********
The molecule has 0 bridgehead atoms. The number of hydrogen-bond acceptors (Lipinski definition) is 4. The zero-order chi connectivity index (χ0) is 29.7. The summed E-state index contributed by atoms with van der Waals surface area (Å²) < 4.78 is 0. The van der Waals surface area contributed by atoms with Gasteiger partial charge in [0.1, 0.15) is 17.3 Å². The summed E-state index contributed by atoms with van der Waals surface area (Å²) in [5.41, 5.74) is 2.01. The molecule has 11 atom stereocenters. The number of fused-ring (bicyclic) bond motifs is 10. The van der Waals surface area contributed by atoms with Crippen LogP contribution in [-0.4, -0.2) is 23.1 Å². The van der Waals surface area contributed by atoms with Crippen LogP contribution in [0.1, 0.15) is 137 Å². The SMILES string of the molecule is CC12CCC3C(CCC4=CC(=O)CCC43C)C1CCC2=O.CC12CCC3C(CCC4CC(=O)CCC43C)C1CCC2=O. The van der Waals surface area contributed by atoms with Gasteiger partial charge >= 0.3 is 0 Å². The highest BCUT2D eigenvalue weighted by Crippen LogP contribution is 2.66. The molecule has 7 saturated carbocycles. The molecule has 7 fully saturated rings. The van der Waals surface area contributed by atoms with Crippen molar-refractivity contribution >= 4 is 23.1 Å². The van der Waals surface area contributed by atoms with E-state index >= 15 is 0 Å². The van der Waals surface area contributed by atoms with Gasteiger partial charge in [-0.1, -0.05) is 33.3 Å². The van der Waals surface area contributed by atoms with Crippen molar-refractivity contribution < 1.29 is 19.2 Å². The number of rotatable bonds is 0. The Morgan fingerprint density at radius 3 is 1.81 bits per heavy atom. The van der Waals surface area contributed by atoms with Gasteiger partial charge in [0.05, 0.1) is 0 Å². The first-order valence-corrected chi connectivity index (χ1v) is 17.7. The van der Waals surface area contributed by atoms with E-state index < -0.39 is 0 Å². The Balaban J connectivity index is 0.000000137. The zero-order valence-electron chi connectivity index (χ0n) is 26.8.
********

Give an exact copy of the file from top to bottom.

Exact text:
The molecule has 0 bridgehead atoms. The number of hydrogen-bond acceptors (Lipinski definition) is 4. The zero-order chi connectivity index (χ0) is 29.7. The summed E-state index contributed by atoms with van der Waals surface area (Å²) < 4.78 is 0. The van der Waals surface area contributed by atoms with Gasteiger partial charge in [0.1, 0.15) is 17.3 Å². The summed E-state index contributed by atoms with van der Waals surface area (Å²) in [5.41, 5.74) is 2.01. The molecule has 11 atom stereocenters. The number of fused-ring (bicyclic) bond motifs is 10. The van der Waals surface area contributed by atoms with Crippen LogP contribution in [-0.4, -0.2) is 23.1 Å². The van der Waals surface area contributed by atoms with Crippen LogP contribution in [0.1, 0.15) is 137 Å². The SMILES string of the molecule is CC12CCC3C(CCC4=CC(=O)CCC43C)C1CCC2=O.CC12CCC3C(CCC4CC(=O)CCC43C)C1CCC2=O. The van der Waals surface area contributed by atoms with Gasteiger partial charge >= 0.3 is 0 Å². The highest BCUT2D eigenvalue weighted by Crippen LogP contribution is 2.66. The molecule has 7 saturated carbocycles. The molecule has 7 fully saturated rings. The van der Waals surface area contributed by atoms with Crippen molar-refractivity contribution >= 4 is 23.1 Å². The van der Waals surface area contributed by atoms with E-state index >= 15 is 0 Å². The van der Waals surface area contributed by atoms with Gasteiger partial charge in [-0.1, -0.05) is 33.3 Å². The van der Waals surface area contributed by atoms with Crippen molar-refractivity contribution < 1.29 is 19.2 Å². The number of rotatable bonds is 0. The Morgan fingerprint density at radius 3 is 1.81 bits per heavy atom. The van der Waals surface area contributed by atoms with Gasteiger partial charge in [0.05, 0.1) is 0 Å². The first-order valence-corrected chi connectivity index (χ1v) is 17.7. The van der Waals surface area contributed by atoms with E-state index < -0.39 is 0 Å². The Balaban J connectivity index is 0.000000137. The zero-order valence-electron chi connectivity index (χ0n) is 26.8.